Psychedelic Overload 

Ancestors Balance the Epic and Ethereal


To their credit, Los Angeles-spawned Ancestors have excelled at facilitating the marriage of what in some circles may be coined "vintage" doom (which seems akin to likening grunge bands to classic rock), to the auditory meditations of sprawling '70s psychedelic behemoths like Pink Floyd. For Ancestors, self-dubbed as a "psychedelic doom-metal ensemble" (as good as any invective to describe the band's punishing symphony), there's less songwriting involved, and heaping helpings of interplanetary improvisation between the twirling orbs of the group's five members.

To their presumed detriment, this wedlock has come at the price of garnering artistic praise in lieu of tsunami waves of popularity. But listening to the band's debut LP, Neptune with Fire, released this past August on psych-metal label Tee Pee Records, it's easy to assume that the scale for which they're striving doesn't measure gold.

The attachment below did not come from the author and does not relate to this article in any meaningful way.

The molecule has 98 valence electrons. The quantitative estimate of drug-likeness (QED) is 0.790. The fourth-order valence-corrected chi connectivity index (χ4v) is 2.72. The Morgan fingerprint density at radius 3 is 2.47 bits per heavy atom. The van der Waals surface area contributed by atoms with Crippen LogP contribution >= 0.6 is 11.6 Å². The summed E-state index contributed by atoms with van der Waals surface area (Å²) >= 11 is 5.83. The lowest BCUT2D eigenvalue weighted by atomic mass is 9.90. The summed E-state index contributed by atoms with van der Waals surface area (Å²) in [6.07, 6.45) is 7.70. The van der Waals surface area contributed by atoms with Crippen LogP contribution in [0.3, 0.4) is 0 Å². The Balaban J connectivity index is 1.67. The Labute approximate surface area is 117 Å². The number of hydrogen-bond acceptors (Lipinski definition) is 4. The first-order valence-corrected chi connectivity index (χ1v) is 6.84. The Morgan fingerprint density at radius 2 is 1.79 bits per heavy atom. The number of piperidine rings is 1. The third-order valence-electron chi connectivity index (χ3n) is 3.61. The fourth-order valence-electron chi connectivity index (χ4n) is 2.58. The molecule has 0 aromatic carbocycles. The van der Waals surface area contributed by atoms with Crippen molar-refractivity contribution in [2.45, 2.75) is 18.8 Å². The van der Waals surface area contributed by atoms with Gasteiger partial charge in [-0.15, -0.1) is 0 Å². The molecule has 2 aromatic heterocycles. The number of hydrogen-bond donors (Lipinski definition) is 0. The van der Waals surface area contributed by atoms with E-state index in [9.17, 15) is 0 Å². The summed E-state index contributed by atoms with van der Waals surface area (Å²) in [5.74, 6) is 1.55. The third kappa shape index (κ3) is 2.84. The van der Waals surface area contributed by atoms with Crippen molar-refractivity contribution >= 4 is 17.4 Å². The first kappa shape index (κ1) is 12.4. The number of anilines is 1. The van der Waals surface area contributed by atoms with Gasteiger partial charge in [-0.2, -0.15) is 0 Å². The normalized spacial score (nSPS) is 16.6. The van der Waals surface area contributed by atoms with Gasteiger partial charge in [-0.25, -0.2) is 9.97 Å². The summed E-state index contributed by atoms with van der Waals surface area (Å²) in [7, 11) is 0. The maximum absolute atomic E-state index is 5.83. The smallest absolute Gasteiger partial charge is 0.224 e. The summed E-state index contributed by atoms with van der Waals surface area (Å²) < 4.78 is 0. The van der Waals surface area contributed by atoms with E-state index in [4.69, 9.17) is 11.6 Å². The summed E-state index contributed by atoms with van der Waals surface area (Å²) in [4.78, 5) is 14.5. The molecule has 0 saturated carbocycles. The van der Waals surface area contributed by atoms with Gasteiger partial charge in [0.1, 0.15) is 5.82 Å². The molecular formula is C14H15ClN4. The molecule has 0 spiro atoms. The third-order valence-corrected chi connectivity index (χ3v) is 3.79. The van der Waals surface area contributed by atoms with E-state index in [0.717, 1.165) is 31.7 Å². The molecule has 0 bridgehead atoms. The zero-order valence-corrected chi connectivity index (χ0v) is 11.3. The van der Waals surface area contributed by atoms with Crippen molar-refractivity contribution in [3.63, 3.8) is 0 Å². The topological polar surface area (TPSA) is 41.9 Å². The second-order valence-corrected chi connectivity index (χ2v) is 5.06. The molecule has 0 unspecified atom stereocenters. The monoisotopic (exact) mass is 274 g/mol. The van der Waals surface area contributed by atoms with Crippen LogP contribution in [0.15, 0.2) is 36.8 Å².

The band started as a three-piece project in the summer of 2006, when Justin Maranga (guitar, vocals), Nick Long (bass, vocals), and Brandon Pierce (drums) experimented with the concept of combining their perceptions to cultivate a grandiose soundscape. After adding Englishman Chico Foley (electronics, "textural incarnations") and J. Christopher Watkins (organs), the group's vision exploded into the cathartic expressions found on their debut, which consists of only two songs: "Orcus' Avarice" and the title track, both soaring well over the 15-minute mark, which tells a tale of a metaphorical character and his "cosmic, psychological ordeal through war, celebration, remorse, and revelation."

Whether you dig on the imagery more than the trippy expansiveness of Ancestors' sludge-y opus is hardly important; what remains tantamount to the band's essence isn't in the energy put into deciphering the dual foci of their craft, but in the daring game of allowing the two to swirl into the yin and yang of a larger whole. When Maranga screams, and the tone of crushing chords descends until the bottom drops out, leaving ample reverberation for the textural palate of Foley's electro-rigidity; when you've become somewhat hypnotized by the drone of artistic repetition and find folly in the trappings of lesser forms of what's becoming a chic alternative to "vintage" metal, therein lies the secret of Ancestors. In simple terms: Less talk, more rock.


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